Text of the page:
Following weeks of ups and downs surrounding the prospects for the first meeting ever between a sitting US president and the North Korean leader, the two countries officials laid the groundwork for it by engaging in "microwave diplomacy" as US journalist Barbara Demick called it. South Korean President Moon Jae-in, however, stood above the diplomatic roller coaster as the sole actor who keeps working on infusing coherence and stability into this ride.
Having invested much political and reputational capital on reviving inter-Korean relations and brokering a deal between the US and North Korea, Trump's abrupt May 24 cancellation of the Singapore summit caught President Moon off guard only days after returning home from his visit to the White House, where apparently he was given the green light for the talks to go ahead. Against this backdrop, Moon could not help but respond positively to Kim Jong-un's outreach and within 24 hours the two Koreas arranged their fourth ever meeting. Even though the two could easily talk directly via the hotline that was set up in April, the fact that Moon promptly made his way to the North Korean side of the border to meet again with Kim is a strong indication of his willingness to keep the flame of reconciliation alive regardless of the outcome of US-North Korea negotiations on denuclearization.
So far, the public supports the Blue House's current North Korean policy. The president's popularity soars in the polls (85.7% in early May) and the reason might be partly found in his ability to avoid multiple past pitfalls when carefully navigating the engagement waters. Moon has been committed to sending clear signals to the North Koreans not only by sticking to a strong deterrence posture but even more importantly by not providing any economic inducements to Pyongyang to bring its leadership back to the table, except for humanitarian aid to North Korea's malnourished children and pregnant women. The unwillingness to opt for "economic carrots", in particular, is seen as instrumental to Moon's first stage of diplomatic outreach towards the North: the priority is to restore trust across the 38th Parallel through cooperation and integration instead of economic concessions.
It is worth noting that in the April 27 Panmunjom Declaration the section regarding the creation of new channels to increase confidence between the two Koreas stands out from the list of ambitious goals for its action-oriented and practical tone. It groups in one single document a summary of the joint initiatives that came out from the June 15 and October 4 declarations. Therefore, its comprehensive character can be considered one of the most innovative outcomes of the third inter-Korean summit if compared to the ones in 2000 and 2007. In terms of confidence-building measures, the USB stick containing the "New Economic Map of the Korean Peninsula" that Moon handed to Kim during that first meeting could be seen as such. By sharing his blueprint for inter-Korean economic cooperation (it calls for the creation of three "belts": one along the eastern coast and Russian border for energy and resources, another along the western coast for transportation and logistics, and a third across the land border for tourism) the South Korean president aimed at reaffirming Seoul's commitment to supporting Pyongyang's striving for economic growth, now that the regime has apparently shifted its emphasis from the byungjin first leg - after announcing the "completion" of it nuclear weapons - towards the economic track. It follows that joint infrastructure projects are set to be on the table after any diplomatic breakthrough as they were during previous South Korean engagement efforts, which were driven by the modernization of connections to facilitate trade and contacts across the border.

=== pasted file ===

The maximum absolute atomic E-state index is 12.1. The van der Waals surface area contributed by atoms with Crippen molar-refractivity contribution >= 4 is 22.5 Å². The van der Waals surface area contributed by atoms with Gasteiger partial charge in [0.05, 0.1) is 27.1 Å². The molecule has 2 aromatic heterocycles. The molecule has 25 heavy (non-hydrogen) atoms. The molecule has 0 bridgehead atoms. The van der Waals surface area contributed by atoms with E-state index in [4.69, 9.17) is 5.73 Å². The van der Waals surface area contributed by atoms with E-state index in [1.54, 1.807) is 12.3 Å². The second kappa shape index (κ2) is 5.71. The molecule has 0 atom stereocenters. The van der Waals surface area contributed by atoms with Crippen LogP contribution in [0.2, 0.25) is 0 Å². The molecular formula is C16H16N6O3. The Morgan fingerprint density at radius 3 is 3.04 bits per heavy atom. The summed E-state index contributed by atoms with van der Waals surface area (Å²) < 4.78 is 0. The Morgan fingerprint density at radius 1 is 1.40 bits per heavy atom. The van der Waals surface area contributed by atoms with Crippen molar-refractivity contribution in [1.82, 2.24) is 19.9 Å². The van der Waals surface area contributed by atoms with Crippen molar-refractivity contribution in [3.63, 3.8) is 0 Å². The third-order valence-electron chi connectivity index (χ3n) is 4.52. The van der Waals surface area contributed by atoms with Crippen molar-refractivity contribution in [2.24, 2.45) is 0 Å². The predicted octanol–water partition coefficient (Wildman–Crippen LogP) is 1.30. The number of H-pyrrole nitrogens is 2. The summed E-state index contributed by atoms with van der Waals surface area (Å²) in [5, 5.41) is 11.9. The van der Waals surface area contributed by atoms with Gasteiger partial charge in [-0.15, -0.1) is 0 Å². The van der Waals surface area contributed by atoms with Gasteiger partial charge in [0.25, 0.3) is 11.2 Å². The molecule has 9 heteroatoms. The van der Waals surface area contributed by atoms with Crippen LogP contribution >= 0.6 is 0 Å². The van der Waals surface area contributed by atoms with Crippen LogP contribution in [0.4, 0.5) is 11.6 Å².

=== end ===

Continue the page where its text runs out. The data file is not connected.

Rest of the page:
Meanwhile, several actors are ready to factor in some possible "peace dividends" internationally and domestically. South Korea's infrastructure proposal draws interest primarily from neighbouring countries since improving the area's logistics to boost trade and secure energy supplies would also bring obvious benefits to the development and integration of Russia's Far East and China's north-eastern provinces. As for the South Korean business community, many banks and private companies have already shown their willingness to cash in on opportunities by launching task forces to identify possible investment targets in the North, such as the re-opening of the joint industrial complex in Kaesong, in operation from 2004 to 2016. Even South Korea's local elections, scheduled for June 13, got drawn into this matter when the ruling Democratic Party released a list of joint infrastructure projects it hopes the South can conduct in North Korea as part of its "Five Major Promises".
Against a potentially promising picture stands a long list of unknowns in which the international sanctions regime might not be the biggest hurdle to overcome. To what extent does Pyongyang intend to pursue economic cooperation and tolerate reforms without putting regime stability at risk? This is the question around which everything revolves, which then raises the issues of political risks for foreign investors, who would hardly get full control over their businesses, and moral hazard for their governments. As much as Moon considers regular economic and personal exchanges the best guarantee for stable inter-Korean relations potentially able to change the North's strategic calculus, the time is not yet ripe for hoping that Pyongyang would embark on a process leading to a Vietnam-style opening-up. North Korea's political and ideological foundations would not hold up under the flow of information from the outside, and the regime knows it.